Below is a video of Ron Doerr, a guide from Jupiter. Notice how he keeps everything LEVEL. The entire stroke stays on the same plane. This is VERY difficult to do. When my stroke gets long, I tend not to stay on plane. Ron, like Lefty Kreh, recommends pretending as if your casting elbow is on a shelf, so that the butt of the rod — and the tip — stay on a straight path.
Also, notice how Ron keeps his hauling hand in line with his rod hand to maintain constant tension during the haul. I tend to pull downward as opposed to outward, which means less tension and a shorter haul. Needless to say, there’s always something to work on in fly casting. Everything is a work in progress. Enjoy.
It’s winter, which means less fishing, more fly tying and a little work on my casting stroke.
I work on my casting a lot. In Tampa, I practiced in my front yard almost every day, sometimes twice a day. I got better, but I felt as if I had hit a wall.
My loops weren’t quite tight enough; my line speed wasn’t fast enough. Headwinds were killing me.
So I signed up for a lesson. This was a big step. Most anglers assume that casting can be mastered with a minimum of work in the yard. I knew that wasn’t the case. I was pretty good, but I wanted more.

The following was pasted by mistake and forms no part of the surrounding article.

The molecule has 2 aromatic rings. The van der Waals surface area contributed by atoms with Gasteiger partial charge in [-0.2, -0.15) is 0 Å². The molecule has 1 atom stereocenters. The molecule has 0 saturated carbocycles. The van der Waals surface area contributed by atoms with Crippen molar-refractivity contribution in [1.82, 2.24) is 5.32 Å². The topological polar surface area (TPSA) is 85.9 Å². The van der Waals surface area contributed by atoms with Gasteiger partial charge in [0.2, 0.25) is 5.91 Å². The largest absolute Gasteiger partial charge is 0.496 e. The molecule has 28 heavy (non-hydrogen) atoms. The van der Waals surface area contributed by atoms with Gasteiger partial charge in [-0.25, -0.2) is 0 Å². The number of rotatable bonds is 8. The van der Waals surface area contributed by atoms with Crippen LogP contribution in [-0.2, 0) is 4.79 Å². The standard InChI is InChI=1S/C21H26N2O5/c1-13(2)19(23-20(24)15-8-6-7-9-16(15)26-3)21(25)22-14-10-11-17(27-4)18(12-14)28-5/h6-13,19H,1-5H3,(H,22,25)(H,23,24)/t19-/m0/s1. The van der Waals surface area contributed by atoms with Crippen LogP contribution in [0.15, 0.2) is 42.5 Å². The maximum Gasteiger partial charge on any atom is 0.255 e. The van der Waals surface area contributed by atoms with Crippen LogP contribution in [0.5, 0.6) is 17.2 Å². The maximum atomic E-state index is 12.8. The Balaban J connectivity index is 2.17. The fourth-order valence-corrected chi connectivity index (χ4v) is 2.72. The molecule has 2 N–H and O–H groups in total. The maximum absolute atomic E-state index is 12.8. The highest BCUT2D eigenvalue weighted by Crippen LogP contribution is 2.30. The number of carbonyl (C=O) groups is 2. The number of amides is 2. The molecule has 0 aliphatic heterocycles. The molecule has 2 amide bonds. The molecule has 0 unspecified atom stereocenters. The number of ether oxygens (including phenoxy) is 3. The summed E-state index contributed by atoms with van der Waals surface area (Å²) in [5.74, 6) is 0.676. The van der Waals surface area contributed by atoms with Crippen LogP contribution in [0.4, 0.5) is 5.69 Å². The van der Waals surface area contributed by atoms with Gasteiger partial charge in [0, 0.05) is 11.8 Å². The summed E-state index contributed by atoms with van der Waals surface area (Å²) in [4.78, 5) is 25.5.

So I made an appointment for a lesson. I called Ron Doerr, a guide I heard about through a fishing friend, Keaton Anderson.
The lesson was at Ron’s house in Jupiter. The classroom was his boat behind his house on the Loxahatchee River.
Ron grabbed my TFO 8-weight and unrolled the entire spool in only a few backcasts. I punched out 70, 80 feet. Big difference.
After an hour of instruction, I learned I had developed several flaws.
- Thumb placement. I had my hand too low on the handle. I needed to be up higher where the cork curves. This yielded more leverage.
- I pull the rod down on the forward stroke instead of extending toward the target. Ron told me to extend my thumb and knuckles toward the target and THEN lower the rod to the water.
- Mine was bad. I tended to bend and straighten my knees during the cast, which led to a wavy stroke. I now try to stay more upright. Reducing body movement has helped me maintain a straight line rod path.
- My hauls were too short, too jerky. I yanked the line on the haul(s). This creates slack. All I need is a smooth tug to feed the line.
I’m sure I have more flaws. But a good casting stroke is akin to a good golf swing. Both need maintenance. I’m sure I will be back for another lesson to assess my progress.
Here’s more info on Ron.